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Safely and reliably transporting carbon dioxide (CO2) from where it is captured to a storage site is an
important stage in the carbon capture and storage (CCS) process. The transportation of CO2 and other gases is already a reality, occurring daily in many parts of the world. However to reduce greenhouse gases at the required level through CCS, significant investment will have to be made in developing extended infrastructure.
The transportation of gases such as CO2 has been occurring around the world for most of the 21st century.
Pipelines are, and are likely to continue to be, the most common method of transporting the very large quantities of CO2 involved in CCS. There are already millions of kilometres of pipelines around the world that transport various gases, including CO2.
Transport of small quantities of CO2 by truck and rail is possible. Trucks are currently used at some project sites, moving the CO2 from capture to very nearby storage locations. Given the large quantities that would be captured via CCS in the long term, it is unlikely that truck and rail transport will be significant.
Ship transportation can be an alternative option for many regions of the world. Shipment of CO2 already takes place on a small scale in Europe, where ships transport food-quality CO2 (around 1000 tonnes) from large point sources to coastal distribution terminals.
Larger-scale shipment of CO2 is likely to have much in common with the shipment of liquefied petroleum gas (LPG), an area in which there is already a great deal of expertise and which has developed into a worldwide industry over a period of 70 years.
Design work on larger CO2 carrier vessels is already underway in Norway and Japan. It is expected that the CO2 carriers will be very similar in design to that of semi-refrigerated LPG carriers which carry their cargoes at temperatures around minus 50°C. The likely capacities are in the range of 10,000 to 40,000m3.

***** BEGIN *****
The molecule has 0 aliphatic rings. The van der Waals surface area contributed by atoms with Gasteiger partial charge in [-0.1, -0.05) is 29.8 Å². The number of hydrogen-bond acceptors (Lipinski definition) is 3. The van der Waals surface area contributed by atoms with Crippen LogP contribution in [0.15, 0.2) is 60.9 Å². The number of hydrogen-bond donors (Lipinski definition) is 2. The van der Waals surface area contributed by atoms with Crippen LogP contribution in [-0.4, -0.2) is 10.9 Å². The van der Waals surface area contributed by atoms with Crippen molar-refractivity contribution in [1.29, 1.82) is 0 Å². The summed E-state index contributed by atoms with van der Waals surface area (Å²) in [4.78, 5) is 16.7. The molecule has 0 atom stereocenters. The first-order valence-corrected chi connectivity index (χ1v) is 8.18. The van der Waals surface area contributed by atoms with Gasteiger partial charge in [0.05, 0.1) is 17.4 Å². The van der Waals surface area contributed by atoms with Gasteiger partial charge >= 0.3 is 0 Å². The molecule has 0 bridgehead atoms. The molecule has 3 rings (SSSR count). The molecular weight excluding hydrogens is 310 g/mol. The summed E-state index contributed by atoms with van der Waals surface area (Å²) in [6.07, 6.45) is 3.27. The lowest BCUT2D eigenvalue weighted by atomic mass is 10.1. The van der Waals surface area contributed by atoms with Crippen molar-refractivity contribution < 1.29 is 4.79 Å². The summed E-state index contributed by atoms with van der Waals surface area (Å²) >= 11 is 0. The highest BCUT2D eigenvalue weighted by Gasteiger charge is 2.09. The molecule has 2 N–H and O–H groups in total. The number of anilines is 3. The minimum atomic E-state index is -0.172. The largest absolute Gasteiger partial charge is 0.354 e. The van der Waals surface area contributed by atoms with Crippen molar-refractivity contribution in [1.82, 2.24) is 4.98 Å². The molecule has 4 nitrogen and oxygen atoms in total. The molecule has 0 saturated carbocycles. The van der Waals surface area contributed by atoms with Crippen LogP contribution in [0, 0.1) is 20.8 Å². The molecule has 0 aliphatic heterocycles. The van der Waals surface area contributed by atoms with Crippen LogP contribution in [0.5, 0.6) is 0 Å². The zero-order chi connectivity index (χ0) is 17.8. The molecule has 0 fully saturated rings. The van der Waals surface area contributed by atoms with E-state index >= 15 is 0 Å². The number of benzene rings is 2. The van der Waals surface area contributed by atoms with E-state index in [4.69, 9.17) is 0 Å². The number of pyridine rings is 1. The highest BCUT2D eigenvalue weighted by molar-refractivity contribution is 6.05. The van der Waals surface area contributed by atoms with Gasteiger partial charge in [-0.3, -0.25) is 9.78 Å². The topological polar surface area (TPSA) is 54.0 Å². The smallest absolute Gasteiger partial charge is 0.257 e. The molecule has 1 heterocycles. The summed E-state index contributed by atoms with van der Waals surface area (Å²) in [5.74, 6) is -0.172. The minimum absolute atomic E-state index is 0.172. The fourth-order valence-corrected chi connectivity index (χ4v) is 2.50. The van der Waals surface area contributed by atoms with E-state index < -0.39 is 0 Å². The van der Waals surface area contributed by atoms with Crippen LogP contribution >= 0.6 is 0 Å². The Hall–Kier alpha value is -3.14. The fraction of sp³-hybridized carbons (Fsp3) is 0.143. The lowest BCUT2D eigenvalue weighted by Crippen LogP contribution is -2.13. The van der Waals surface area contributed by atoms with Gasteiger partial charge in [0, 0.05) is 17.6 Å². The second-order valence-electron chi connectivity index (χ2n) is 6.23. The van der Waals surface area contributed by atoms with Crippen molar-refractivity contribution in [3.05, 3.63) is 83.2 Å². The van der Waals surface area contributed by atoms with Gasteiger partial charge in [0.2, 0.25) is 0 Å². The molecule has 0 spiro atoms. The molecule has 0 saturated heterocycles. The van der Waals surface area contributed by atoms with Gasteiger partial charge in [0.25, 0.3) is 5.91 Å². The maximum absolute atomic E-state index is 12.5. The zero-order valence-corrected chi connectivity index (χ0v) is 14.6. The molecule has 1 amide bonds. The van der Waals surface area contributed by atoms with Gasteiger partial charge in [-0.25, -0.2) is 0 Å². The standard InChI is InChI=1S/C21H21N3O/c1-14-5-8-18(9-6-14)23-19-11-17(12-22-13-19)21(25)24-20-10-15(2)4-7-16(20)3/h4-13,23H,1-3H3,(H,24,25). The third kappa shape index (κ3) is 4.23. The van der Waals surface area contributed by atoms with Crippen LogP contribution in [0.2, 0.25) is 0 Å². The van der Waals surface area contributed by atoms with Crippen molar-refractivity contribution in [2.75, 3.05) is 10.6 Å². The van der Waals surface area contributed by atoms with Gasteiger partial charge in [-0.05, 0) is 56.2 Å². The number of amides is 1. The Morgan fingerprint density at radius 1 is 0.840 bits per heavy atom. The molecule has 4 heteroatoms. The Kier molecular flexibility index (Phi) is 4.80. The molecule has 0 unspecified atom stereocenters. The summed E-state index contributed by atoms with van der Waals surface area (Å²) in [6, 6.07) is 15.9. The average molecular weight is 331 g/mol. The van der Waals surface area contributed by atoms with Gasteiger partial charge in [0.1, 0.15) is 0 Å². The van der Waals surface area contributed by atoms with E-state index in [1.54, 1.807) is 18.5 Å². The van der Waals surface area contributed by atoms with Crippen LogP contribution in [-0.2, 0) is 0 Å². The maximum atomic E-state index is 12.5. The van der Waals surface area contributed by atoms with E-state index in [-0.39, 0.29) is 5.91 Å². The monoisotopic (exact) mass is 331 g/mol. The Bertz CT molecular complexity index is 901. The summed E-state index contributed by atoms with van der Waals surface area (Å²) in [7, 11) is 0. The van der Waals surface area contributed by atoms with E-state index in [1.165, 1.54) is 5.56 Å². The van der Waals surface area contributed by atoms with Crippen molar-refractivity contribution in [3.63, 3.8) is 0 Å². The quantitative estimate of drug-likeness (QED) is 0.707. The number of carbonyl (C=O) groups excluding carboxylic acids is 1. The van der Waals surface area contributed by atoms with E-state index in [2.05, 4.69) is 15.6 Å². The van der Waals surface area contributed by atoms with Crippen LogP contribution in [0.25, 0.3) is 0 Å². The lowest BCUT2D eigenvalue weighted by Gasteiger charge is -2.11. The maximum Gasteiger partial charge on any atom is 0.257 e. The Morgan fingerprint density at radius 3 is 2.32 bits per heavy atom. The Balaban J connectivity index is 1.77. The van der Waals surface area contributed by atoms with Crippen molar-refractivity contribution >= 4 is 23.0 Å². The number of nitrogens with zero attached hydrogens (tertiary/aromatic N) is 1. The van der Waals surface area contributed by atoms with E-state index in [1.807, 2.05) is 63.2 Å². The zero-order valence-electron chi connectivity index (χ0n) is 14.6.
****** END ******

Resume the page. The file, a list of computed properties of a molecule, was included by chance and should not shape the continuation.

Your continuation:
Pipelines are an established technology, both on land and under the sea. In the United States, there is approximately 800,000km of pipeline that has been safely and reliably transporting hazardous liquid and natural gas for as long as 40 years, in addition to 3.5 million kilometres of natural gas distribution lines. Some 6000km of pipelines actively transport CO2 today.
Europe, the Middle East, China and other parts of the world also have some pipelines for transporting CO2 and other gases.
Clusters, hubs and networks
In the early days of commercial CCS deployment, it is likely that projects will rely on a complex transport infrastructure with many carbon sources being linked to storage sinks through a shared network using pipelines and other methods of transport.
Such networks have environmental and commercial benefits and require early and close cooperation between all the stakeholders, particularly industry and governments.
A clustered transport system could potentially save over 25 per cent of expenditure compared to a point-to-point system, depending on the scale of the cluster. Developing such a network can also significantly reduce barriers to future investment.
Large-scale deployment of CCS should result in the linking of clusters of proximate CO2 sources, through a hub, to clusters of sinks by trunk pipelines. Then shorter collection, feeder or distribution pipelines would link the individual sources and sinks into the network. A simple network would consist of a ‘tree’ where each of the branches represented feeder pipelines from sources of CO2, the trunk of the tree would be the main CO2 pipeline and the roots would be the distribution pipelines linking to the various sinks.
The participation of multiple stakeholders and industries has the potential to develop business and financing structures to underpin future commercial CCS markets. Networks can also encourage and increase the speed of deployment in the region, for example, by reducing the total number of permits that would need to be issued for pipelines.
Networks also provide the opportunity to connect small emitters for whom point-to-point solutions may be too expensive and to build up regional employment and expertise in the necessary technologies.
There are a number of CO2 transport hubs and clusters being proposed or developed in Australia, Europe and North America.